Half a million low-income families have been left out of pocket because the Treasury refused to install a contingency plan for its new child tax credit scheme, the Tories claimed last night.
Some four million claims were submitted for the benefit, intended to replace working families' tax credit on 5 April, but delaysleft about 500,000 households unpaid.
The Conservatives claimthat the Chancellor, Gordon Brown, was warned months before of impending chaos but vetoed a contingency plan to keep paying working families tax credit to those whose new benefit had not arrived.
Documents from the Association of London Government (ALG) show that the capital's councils warned in January of the strain likely to be imposed by the change. The ALG says London authorities could lose £8m a month in extra housing benefit paid to needy families waiting for their tax credit.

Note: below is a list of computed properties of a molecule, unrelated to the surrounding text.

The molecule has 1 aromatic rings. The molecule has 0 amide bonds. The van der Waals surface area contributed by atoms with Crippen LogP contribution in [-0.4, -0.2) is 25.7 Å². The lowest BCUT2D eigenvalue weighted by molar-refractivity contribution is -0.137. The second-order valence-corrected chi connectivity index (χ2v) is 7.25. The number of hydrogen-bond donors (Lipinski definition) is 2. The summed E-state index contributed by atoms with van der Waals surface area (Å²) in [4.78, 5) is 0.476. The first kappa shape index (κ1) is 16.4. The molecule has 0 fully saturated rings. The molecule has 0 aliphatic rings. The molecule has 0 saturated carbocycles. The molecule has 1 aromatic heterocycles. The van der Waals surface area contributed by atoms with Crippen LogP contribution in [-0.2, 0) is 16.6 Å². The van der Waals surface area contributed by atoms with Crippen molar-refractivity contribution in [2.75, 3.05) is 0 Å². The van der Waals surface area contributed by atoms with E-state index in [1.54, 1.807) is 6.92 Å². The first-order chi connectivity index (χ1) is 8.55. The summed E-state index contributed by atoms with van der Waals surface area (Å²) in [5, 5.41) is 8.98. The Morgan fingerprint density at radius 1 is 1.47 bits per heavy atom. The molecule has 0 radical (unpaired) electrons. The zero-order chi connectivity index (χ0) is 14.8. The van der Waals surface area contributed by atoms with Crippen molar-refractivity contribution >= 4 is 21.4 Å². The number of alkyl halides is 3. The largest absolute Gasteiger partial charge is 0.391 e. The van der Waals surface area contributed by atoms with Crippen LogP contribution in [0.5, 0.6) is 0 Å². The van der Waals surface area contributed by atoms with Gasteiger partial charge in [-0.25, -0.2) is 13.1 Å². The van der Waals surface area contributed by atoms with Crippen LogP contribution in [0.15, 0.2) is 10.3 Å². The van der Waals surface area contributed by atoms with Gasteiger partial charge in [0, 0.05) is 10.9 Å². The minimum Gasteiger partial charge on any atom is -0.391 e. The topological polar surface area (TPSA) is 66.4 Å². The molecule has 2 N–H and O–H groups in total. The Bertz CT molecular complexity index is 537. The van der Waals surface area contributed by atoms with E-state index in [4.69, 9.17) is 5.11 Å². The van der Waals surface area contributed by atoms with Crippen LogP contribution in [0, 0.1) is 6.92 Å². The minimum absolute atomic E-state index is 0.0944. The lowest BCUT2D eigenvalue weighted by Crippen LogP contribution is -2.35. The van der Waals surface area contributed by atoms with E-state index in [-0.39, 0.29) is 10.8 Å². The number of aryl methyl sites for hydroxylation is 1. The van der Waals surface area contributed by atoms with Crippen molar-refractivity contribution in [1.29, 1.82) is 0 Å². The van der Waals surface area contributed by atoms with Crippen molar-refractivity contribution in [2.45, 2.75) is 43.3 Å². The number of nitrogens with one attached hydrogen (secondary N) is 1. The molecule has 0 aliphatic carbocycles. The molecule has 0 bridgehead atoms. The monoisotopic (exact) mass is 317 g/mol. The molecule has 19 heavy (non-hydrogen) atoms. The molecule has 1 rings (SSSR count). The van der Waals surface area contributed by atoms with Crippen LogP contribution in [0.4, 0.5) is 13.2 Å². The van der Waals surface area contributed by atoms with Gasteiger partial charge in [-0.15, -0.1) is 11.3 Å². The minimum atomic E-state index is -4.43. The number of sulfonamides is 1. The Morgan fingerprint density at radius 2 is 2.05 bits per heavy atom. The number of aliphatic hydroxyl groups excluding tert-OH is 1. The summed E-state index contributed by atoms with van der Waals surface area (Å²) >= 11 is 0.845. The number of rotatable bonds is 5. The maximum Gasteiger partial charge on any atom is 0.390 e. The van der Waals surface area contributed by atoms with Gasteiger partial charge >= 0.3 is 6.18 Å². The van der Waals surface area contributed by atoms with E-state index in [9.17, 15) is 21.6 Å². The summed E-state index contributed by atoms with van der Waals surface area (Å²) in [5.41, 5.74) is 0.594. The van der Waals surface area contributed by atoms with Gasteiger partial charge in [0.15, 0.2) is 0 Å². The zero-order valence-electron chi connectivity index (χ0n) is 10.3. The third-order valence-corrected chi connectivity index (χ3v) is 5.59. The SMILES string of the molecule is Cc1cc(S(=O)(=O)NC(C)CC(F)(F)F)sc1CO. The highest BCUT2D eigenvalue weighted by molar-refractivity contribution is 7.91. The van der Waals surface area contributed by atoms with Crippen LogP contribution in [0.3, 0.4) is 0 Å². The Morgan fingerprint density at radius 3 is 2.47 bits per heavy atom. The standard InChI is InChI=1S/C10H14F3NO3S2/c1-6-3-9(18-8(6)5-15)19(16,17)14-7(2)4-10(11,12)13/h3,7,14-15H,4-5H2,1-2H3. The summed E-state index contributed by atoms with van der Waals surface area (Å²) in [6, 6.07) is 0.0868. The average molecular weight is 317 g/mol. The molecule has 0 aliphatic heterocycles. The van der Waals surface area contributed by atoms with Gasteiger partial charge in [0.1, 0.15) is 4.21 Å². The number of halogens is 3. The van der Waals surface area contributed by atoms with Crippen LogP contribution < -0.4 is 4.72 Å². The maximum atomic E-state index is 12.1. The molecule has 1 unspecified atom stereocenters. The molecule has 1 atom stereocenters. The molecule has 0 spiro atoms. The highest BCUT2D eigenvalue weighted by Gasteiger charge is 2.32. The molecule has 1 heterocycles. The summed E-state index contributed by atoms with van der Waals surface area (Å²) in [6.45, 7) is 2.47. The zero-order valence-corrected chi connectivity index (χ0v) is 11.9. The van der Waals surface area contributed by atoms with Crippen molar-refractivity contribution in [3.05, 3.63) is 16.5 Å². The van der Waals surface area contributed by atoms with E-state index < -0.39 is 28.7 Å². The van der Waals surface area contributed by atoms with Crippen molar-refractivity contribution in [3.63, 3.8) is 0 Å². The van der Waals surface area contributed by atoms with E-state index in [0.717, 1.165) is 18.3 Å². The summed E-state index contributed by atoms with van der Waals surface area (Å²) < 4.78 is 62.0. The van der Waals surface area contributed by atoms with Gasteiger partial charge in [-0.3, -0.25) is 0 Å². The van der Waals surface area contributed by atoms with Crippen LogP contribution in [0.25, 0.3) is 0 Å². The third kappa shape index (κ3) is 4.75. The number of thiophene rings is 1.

Sir Robin Wales, the Labour Mayor of Newham and chair of the ALG, wrote to the Chancellor on 31 March warning that "some low-income people will suddenly have a lot less money". He added that the scheme was causing severe administrative disruption.
David Willetts, the shadow Work and Pensions Secretary, said the documents provided irrefutable evidence that ministers were warned the system would be a shambles. "We have called for contingency plans. It's now clear the Revenue had one. But presumably ministers wouldn't let them implement it. It is clear the blame lies with the Chancellor."
The Treasury said the system had been overwhelmed because the new credit was so popular. Dawn Primarolo, the Paymaster General, said all claims made before 25 April had now been paid.
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